PORTLAND, Ore. (CN) — The U.S. Attorney's office gave the press 11 minutes to get to the federal courthouse to hear the stunning jury verdict finding Ammon Bundy and his six co-defendants not guilty of conspiring to keep federal employees from working. Even so, courtroom 9a was packed, with press and supporters who didn't fit crowded in the hall outside hoping for a chance to get in.
Inside, giddy conversation buzzed as observers waited for the jury to enter the room. The climax of a 10-month, real-life spaghetti western that cost the government just under $12 million to prosecute, caused roughly $6 million in damage to the refuge, left dozens in jail and one man dead. Observers speculated: would all seven defendants be found guilty, or just the leaders? Oregon's U.S. Attorney Billy Williams chatted it up with press, even inviting reporters to a press conference planned for the next morning.
The jury entered. Greg Bretzing, FBI special agent in charge of Oregon and the man who coordinated the law enforcement response to the occupation, walked in and sat next to Williams. The two men exchanged a smile and a nod.
Then U.S. District Judge Anna J. Brown read the verdicts: Not guilty on all counts.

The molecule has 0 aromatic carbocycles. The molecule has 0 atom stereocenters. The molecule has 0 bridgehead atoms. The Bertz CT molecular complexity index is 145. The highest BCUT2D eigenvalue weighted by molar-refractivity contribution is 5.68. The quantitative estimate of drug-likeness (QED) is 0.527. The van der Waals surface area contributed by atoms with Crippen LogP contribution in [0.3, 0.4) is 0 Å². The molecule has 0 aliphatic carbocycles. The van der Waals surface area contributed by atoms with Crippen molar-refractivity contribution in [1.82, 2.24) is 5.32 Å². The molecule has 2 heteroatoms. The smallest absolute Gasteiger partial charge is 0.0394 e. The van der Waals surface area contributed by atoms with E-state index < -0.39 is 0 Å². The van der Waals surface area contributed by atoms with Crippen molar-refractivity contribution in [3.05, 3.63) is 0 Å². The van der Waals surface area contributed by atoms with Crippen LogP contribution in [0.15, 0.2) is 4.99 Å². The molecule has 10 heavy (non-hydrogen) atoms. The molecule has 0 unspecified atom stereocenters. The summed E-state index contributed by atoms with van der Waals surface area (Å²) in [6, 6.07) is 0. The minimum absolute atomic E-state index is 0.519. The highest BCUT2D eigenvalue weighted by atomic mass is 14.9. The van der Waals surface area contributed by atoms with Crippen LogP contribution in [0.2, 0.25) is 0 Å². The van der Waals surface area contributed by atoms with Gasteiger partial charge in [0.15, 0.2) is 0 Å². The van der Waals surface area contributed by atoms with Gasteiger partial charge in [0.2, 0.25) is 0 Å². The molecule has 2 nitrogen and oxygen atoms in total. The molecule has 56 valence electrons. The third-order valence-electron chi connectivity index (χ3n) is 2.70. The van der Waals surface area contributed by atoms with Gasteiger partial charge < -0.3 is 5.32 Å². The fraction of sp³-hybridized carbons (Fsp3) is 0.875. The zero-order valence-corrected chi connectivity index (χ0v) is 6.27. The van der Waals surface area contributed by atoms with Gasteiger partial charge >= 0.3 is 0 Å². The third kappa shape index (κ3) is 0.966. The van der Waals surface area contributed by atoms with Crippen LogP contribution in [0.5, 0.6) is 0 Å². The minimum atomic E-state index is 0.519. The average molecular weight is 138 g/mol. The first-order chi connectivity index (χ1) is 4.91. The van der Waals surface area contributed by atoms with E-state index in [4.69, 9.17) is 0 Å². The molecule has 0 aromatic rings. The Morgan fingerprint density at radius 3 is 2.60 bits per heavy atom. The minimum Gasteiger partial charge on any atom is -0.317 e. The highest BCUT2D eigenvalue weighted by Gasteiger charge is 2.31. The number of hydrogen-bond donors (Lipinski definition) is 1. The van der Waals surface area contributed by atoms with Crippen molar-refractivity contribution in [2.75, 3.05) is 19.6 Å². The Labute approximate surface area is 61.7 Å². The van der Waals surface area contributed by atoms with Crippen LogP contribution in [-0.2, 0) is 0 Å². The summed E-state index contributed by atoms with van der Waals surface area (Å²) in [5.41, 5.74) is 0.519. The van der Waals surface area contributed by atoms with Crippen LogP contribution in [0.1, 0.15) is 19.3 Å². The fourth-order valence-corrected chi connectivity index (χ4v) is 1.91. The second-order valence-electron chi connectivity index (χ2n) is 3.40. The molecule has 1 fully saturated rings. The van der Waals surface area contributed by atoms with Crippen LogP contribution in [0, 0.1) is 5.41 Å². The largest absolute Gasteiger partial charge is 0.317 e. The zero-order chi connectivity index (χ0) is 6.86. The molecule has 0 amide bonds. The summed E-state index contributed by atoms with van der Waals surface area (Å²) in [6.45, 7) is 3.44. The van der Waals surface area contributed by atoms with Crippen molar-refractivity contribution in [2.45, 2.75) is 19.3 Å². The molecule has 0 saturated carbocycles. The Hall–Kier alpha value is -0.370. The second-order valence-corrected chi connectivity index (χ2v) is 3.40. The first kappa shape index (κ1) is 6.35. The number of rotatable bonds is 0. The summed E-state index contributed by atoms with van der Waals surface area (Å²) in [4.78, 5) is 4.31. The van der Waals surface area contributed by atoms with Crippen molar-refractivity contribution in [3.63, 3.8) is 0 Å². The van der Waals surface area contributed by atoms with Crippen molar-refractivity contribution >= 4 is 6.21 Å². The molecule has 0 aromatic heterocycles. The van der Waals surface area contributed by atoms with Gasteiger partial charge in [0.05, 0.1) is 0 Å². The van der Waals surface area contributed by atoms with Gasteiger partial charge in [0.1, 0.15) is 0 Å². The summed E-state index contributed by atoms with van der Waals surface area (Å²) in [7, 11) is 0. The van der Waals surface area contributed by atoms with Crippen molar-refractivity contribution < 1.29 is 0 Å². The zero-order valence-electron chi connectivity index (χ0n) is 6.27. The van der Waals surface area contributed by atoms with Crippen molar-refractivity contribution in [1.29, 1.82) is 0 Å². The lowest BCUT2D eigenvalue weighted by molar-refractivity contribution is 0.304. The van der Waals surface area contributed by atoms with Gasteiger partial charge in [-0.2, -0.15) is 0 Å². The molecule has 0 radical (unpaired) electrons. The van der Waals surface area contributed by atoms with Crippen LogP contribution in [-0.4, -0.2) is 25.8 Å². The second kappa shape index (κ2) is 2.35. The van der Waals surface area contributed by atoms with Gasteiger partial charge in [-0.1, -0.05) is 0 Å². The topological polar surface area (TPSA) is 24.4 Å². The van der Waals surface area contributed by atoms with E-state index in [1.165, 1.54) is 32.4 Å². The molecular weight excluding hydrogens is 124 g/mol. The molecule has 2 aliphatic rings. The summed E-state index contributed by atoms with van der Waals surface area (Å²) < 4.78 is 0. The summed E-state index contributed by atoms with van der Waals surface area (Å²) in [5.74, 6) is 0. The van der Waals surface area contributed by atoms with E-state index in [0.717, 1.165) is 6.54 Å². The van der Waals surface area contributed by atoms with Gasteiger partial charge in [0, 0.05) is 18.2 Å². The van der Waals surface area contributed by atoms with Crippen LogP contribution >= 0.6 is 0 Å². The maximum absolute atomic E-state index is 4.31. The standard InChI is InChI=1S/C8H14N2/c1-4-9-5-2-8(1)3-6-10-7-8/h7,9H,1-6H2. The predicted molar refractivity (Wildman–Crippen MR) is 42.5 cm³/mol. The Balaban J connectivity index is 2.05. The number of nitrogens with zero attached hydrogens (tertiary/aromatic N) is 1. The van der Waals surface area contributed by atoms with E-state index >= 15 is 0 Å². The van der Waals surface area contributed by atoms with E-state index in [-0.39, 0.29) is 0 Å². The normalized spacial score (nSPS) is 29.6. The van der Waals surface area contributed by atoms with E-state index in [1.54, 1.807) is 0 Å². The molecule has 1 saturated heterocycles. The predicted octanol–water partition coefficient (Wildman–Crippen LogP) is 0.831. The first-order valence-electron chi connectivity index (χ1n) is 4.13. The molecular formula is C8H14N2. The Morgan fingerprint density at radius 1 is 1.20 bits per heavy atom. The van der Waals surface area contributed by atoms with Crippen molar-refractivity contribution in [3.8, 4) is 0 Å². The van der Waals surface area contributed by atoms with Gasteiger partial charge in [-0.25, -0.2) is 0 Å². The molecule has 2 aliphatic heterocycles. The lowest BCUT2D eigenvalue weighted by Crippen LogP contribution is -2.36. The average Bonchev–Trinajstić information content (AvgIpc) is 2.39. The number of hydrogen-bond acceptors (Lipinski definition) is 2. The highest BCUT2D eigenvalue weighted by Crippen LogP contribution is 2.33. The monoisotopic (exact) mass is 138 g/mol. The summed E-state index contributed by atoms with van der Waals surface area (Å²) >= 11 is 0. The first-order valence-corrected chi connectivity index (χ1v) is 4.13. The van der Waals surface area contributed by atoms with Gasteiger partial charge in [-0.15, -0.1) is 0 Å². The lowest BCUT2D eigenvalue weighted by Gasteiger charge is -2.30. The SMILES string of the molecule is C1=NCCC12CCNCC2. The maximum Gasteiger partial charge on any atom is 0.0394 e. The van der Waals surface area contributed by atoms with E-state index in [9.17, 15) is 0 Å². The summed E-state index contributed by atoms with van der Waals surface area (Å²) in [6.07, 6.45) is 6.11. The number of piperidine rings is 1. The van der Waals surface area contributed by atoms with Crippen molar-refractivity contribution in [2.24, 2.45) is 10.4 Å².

The hearing continued, but Williams and Bretzing fled the courtroom. They had just lost the biggest case of their careers, because of a political decision to prosecute a charge they couldn't prove.
Williams never showed up to his own press conference. Whatever he'd planned to say apparently didn't include the possibility of reacting to a not guilty verdict.
Lisa Ludwig, standby counsel for Ryan Bundy, said prosecutors must be reeling from the loss but weren't likely to make any major overhaul to the way the U.S. Attorney's Office prosecutes cases.
"Billy just did what U.S. Attorneys do," Ludwig said. "He didn't step up and try to impose reason and wisdom. He'd lose his job if he tried to do that. [The D.C. office] may be trying to be a little bit less institutionally racist, but only by incrementally microbaby steps. Because criminals are a weak constituency and so are the people who care about what happens to them."
A Case of the Wrong Charge
Ammon Bundy isn't free yet. His next stop is Nevada, to face charges related to the 2014 standoff between the Bureau of Land Management and Bundy supporters who stopped the government from seizing his father Cliven Bundy's cattle. But his acquittal in Oregon may embolden him and his followers. One of his attorneys, J. Morgan Philpot, said the verdict was a vindication of the Bundys' political beliefs.
Other lawyers said the verdict was a result of the prosecution choosing the wrong charge.
Conspiracy to keep federal employees from working is a Civil War-era statute that was initially enacted to prevent the Confederacy from interfering with federal officers. It's rarely used in modern circumstances: The government used it in one case where two people kidnapped a judge to avoid prosecution.
Federal conspiracy cases are usually used to convict defendants in drug, investment fraud and prostitution cases. Those involve the exchange of actual material items like money and heroin; it's tough to argue against the claim that everyone involved in a drug ring worked toward the same goal.